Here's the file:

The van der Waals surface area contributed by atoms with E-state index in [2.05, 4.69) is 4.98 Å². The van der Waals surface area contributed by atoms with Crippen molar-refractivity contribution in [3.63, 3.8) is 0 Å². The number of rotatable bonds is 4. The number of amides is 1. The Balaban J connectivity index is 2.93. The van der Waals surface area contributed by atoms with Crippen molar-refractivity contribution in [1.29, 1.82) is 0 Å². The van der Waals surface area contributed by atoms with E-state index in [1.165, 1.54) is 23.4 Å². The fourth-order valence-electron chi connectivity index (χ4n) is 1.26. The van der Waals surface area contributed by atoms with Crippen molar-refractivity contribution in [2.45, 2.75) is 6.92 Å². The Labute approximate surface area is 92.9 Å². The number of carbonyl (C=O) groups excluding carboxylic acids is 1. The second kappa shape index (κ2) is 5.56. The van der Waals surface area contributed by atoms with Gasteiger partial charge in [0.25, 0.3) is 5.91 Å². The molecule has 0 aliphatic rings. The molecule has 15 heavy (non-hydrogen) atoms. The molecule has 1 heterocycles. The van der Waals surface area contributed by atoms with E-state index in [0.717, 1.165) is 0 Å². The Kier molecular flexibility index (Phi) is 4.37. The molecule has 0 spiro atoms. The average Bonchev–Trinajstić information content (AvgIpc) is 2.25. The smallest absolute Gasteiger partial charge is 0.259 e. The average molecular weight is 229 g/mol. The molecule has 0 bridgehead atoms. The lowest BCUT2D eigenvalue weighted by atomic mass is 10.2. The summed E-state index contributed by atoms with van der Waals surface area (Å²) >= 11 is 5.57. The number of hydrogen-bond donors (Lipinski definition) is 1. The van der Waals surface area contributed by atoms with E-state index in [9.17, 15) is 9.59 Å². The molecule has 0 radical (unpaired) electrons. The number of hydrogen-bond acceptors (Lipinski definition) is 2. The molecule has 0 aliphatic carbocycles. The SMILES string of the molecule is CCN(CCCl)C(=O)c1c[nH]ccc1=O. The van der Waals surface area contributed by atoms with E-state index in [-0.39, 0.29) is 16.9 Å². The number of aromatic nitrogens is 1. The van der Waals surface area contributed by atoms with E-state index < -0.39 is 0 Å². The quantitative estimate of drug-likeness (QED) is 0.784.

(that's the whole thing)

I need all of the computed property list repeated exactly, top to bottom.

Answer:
The van der Waals surface area contributed by atoms with E-state index in [2.05, 4.69) is 4.98 Å². The van der Waals surface area contributed by atoms with Crippen molar-refractivity contribution in [3.63, 3.8) is 0 Å². The number of rotatable bonds is 4. The number of amides is 1. The Balaban J connectivity index is 2.93. The van der Waals surface area contributed by atoms with Crippen molar-refractivity contribution in [1.29, 1.82) is 0 Å². The van der Waals surface area contributed by atoms with E-state index in [1.165, 1.54) is 23.4 Å². The fourth-order valence-electron chi connectivity index (χ4n) is 1.26. The van der Waals surface area contributed by atoms with Crippen molar-refractivity contribution in [2.45, 2.75) is 6.92 Å². The Labute approximate surface area is 92.9 Å². The number of carbonyl (C=O) groups excluding carboxylic acids is 1. The second kappa shape index (κ2) is 5.56. The van der Waals surface area contributed by atoms with Gasteiger partial charge in [0.25, 0.3) is 5.91 Å². The molecule has 0 aliphatic rings. The molecule has 15 heavy (non-hydrogen) atoms. The molecule has 1 heterocycles. The van der Waals surface area contributed by atoms with E-state index in [0.717, 1.165) is 0 Å². The Kier molecular flexibility index (Phi) is 4.37. The molecule has 0 spiro atoms. The average Bonchev–Trinajstić information content (AvgIpc) is 2.25. The smallest absolute Gasteiger partial charge is 0.259 e. The average molecular weight is 229 g/mol. The molecule has 0 bridgehead atoms. The lowest BCUT2D eigenvalue weighted by atomic mass is 10.2. The summed E-state index contributed by atoms with van der Waals surface area (Å²) >= 11 is 5.57. The number of hydrogen-bond donors (Lipinski definition) is 1. The van der Waals surface area contributed by atoms with E-state index in [9.17, 15) is 9.59 Å². The molecule has 0 radical (unpaired) electrons. The number of hydrogen-bond acceptors (Lipinski definition) is 2. The molecule has 0 aliphatic carbocycles. The SMILES string of the molecule is CCN(CCCl)C(=O)c1c[nH]ccc1=O. The van der Waals surface area contributed by atoms with E-state index in [-0.39, 0.29) is 16.9 Å². The number of aromatic nitrogens is 1. The van der Waals surface area contributed by atoms with E-state index < -0.39 is 0 Å². The quantitative estimate of drug-likeness (QED) is 0.784.